Mystery Collier

A black and white scan of the seafloor revealing a shipwreck
A side-scan sonar image provides a way of determining the size of the vessel. This vessel is estimated to be roughly 108 feet in length and carries two or three masts. Photo: NOAA/SBNMS

Ship Stats

A  scan of a shipwreck
Side-scan sonar image of mystery wreck. Photo: NOAA/SBNMS

Depth: over 400 feet

Length: 108 feet* Breadth: 23 feet*
Depth of Hold: Unknown
* as measured by side scan sonar where vessel rests on seafloor

Built: Year unknown; wooden, two-masted schooner, builder unknown

Cargo Capacity: Unknown

Port of Registry: Unknown

Owner: Unknown

Date Lost: Possible late 19th or early 20th centuries

Crew: Unknown

Sunk By: Unknown Survivors: Unknown

Data Collected on Site: Side-scan sonar; ROV photography and video

Significance: Possibly late 19th or early 20th century sailing technology. Vessel representative of regional trading and exchange of raw materials and commodities between Boston and Maine. Unknown identity provides researchers opportunities to fill in gaps of knowledge and history.

Present Day

A bell among other debris on the seafloor
A copper bell sits among plates, coal, and debris. Photo: NOAA/SBNMS

In 2003, the sanctuary located a coal carrying sailing vessel or collier, much smaller than either Frank A. Palmer or Louise B. Crary. Vessels of this size were more common than great coal schooners and carried coal to heat people's homes, power textile factories, and fuel railroads during the 19th and 20th centuries. The sanctuary is studying this unidentified collier shipwreck to discover its identity and learn about its crew. Archaeologists used a remotely operated vehicle (ROV) to record video of the shipwreck's diagnostic features, such as the artifacts found on its deck and its construction features. These clues will help researchers narrow down the time period in which the vessel operated.

The ship's location near the sites of Portland and Palmer-Crary wrecks gave researchers the opportunity to include this wreck in a multi-year shipwreck exploration telepresence project in 2019-2020. For more information about the mission with Woods Hole Oceanographic Institution and Marine Imaging Technologies, visit the Sanctuaries Live webpage.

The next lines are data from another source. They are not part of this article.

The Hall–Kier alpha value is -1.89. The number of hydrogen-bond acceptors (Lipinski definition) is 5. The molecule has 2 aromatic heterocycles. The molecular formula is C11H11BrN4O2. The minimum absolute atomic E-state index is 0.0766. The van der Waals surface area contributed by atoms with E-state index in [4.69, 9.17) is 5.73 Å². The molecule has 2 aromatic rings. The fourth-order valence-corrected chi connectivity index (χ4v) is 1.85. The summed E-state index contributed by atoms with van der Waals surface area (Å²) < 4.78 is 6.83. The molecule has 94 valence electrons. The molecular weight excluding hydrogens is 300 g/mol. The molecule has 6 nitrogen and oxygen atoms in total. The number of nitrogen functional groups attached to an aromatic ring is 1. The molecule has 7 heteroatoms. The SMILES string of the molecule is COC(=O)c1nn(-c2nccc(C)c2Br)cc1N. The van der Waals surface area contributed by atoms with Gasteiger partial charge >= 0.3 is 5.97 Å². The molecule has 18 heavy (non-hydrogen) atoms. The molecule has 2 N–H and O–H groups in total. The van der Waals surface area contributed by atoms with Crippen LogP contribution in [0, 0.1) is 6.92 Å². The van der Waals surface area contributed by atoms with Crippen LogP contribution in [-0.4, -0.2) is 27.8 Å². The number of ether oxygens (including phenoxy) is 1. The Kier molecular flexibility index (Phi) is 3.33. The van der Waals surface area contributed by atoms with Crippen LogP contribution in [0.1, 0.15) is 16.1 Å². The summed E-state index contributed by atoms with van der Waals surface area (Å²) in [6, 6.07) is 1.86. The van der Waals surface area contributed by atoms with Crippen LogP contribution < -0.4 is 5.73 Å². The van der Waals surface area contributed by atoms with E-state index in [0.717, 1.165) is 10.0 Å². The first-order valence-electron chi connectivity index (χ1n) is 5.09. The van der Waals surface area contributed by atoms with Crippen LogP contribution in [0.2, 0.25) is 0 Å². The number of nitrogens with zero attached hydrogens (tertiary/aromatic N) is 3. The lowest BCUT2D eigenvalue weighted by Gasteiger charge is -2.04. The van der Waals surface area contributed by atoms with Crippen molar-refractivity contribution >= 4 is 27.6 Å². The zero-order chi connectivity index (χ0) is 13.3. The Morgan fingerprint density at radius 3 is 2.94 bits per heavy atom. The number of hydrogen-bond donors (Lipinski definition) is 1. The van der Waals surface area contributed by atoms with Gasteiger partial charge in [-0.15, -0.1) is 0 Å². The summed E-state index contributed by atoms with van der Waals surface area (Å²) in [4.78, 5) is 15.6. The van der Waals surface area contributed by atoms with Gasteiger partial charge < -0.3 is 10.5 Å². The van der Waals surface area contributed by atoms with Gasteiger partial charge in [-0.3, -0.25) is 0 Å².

Historical Background

An anemone attached to a shipwreck
An anemone perches on the bow of the mystery collier (another term for coal carrier). Photo: NOAA/SBNMS

The coal trade between New England and the mid-Atlantic states supported a large fleet of sailing colliers during the 19th and early 20th centuries. Most of these vessels were schooners with anywhere from two to six masts. The smaller schooners with two masts, represented by this site, carried cargoes of ice or stone south and returned north with holds full of coal.

Debris from a shipwreck
Additional items found at the site may provide means of dating the wreck. Photo: NOAA/SBNMS
a gray fish swims near a shipwreck
A cusk slowly swims around the stern post of the ship. Photo: NOAA/SBNMS
cool on the seafloor with an orange fish nearby
Coal is the primary item on and around the wreck, giving evidence of the ship's purpose. Photo: NOAA/SBNMS
Bottles rest on the seafloor
Among the artifacts found at the mystery collier site were bottles and cups. Photo: NOAA/SBNMS
a toilet bowl on the seafloor
A toilet bowl provides evidence of the very human nature of ship life. Photo: NOAA/SBNMS
the sole of a shoe on the seafloor
A leather shoe gives one cause to think about the crew that may or may not have survived the sinking. Photo: NOAA/SBNMS